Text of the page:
Three years to the day after the World Health Organization sounded the highest level of global alert over Covid-19, it said the pandemic remains an international emergency.
The UN health agency's emergency committee on Covid-19 met last Friday for a 14th time since the start of the crisis.
Following that meeting, WHO chief Tedros Adhanom Ghebreyesus "concurs with the advice offered by the committee regarding the ongoing Covid-19 pandemic and determines that the event continues to constitute a public health emergency of international concern (PHEIC)," the organisation said in a statement.
Mr Tedros, it said, "acknowledges the committee's views that the Covid-19 pandemic is probably at a transition point and appreciates the advice of the committee to navigate this transition carefully and mitigate the potential negative consequences."
Even prior to the meeting, the WHO chief had suggested the emergency phase of the pandemic is not over, pointing to surging numbers of deaths and warning that the global response to the crisis "remains hobbled".
"As we enter the fourth year of the pandemic, we are certainly in a much better position now than we were a year ago, when the Omicron wave was at its peak, and more than 70,000 deaths were being reported to WHO each week," he told the committee at the start of Friday's meeting.
Mr Tedros said the weekly death rate had dropped below 10,000 in October but had been rising again since the start of December, while the lifting of Covid restrictions in China had led to a spike in deaths.
In mid-January, almost 40,000 Covid weekly deaths were reported - more than half of them in China - while the true toll "is certainly much higher", he said.
The WHO first declared a so-called PHEIC as what was then called the novel coronavirus began to spread outside China on 30 January 2020.
Though declaring a PHEIC is the internationally agreed mechanism for triggering a global response to such outbreaks, it was only after Mr Tedros described the worsening Covid situation as a pandemic on 11 March 2020, that many countries realised the danger.
Globally, more than 752 million confirmed cases of Covid-19 have been reported to the WHO, including more than 6.8 million deaths, though the United Nations' health agency always stresses that the true numbers are likely much higher.
All countries remain "dangerously unprepared" for the next pandemic, the Red Cross warned on Monday, saying future health crises could also collide with increasingly likely climate-related disasters.
Despite three "brutal" years of the Covid-19 pandemic, strong preparedness systems are "severely lacking", the International Federation of Red Cross and Red Crescent Societies (IFRC) said.
The world's largest humanitarian network said building trust, equity and local action networks were vital to get ready for the next crisis.
"All countries remain dangerously unprepared for future outbreaks," the IFRC said, concluding that governments were no more ready now than in 2019.
It said countries needed to be prepared for "multiple hazards, not just one", saying societies only became truly resilient through planning for different types of disaster, as they can occur simultaneously.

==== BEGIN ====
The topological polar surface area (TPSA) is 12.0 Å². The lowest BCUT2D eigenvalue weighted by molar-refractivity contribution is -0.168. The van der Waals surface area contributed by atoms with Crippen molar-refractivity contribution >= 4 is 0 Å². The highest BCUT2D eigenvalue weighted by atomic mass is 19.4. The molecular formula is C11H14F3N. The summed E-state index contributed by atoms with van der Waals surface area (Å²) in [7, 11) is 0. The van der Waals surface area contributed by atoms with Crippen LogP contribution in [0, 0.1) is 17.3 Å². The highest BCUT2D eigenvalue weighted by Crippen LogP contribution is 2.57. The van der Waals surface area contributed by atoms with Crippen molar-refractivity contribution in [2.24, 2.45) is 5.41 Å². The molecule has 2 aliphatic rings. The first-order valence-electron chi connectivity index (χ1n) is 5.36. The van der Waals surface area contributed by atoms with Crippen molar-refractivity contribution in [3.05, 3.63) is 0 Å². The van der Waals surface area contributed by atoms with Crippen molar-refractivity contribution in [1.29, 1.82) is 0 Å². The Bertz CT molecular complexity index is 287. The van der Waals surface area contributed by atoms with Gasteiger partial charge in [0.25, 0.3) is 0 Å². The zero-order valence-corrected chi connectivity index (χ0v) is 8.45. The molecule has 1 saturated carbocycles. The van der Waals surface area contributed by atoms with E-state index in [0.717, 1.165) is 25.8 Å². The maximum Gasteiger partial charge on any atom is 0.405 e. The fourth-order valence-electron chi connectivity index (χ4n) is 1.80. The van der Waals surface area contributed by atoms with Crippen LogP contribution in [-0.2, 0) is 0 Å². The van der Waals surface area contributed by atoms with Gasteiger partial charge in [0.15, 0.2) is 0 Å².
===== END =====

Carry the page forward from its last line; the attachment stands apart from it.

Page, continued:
The IFRC cited the rise in climate-related disasters and waves of disease outbreaks this century, of which Covid-19 was just one.
It said extreme weather events were growing more frequent and intense, "and our ability to merely respond to them is limited".
The IFRC issued two reports making recommendations on mitigating future tragedies on the scale of Covid-19, on the third anniversary of the World Health Organization declaring the virus an international public health emergency.
"The Covid-19 pandemic should be a wake-up call for the global community to prepare now for the next health crisis," said IFRC secretary general Jagan Chapagain.
"The next pandemic could be just around the corner; if the experience of Covid-19 won't quicken our steps toward preparedness, what will?"
The report said major hazards harm those who are already vulnerable the most, and leaving the poorest exposed was "self-defeating", as a disease can return in a more dangerous form.
'Breakdown of trust'
The IFRC said if people trusted safety messages, they would be willing to comply with public health measures and accept vaccination.
But the organisation said crisis responders "cannot wait until the next time to build trust", urging consistent cultivation over time.
The IFRC said if trust was fragile, public health became political and individualised - something which impaired the Covid response.
It also said the coronavirus pandemic had thrived on and exacerbated inequalities, with poor sanitation, overcrowding, lack of access to health and social services, and malnutrition creating conditions for diseases to thrive in.
"The world must address inequitable health and socio-economic vulnerabilities far in advance of the next crisis," it recommended.
The organisation also said local communities should be leveraged to perform life-saving work, as that is where pandemics begin and end.
The IFRC called for the development of pandemic response products that are cheaper, and easier to store and administer.
By 2025, it said countries should increase domestic health finance by one percent of gross domestic product, and global health finance by at least $15 billion per year.
The IFRC said its network had reached more than 1.1 billion people over the past three years to help keep them safe during the Covid pandemic.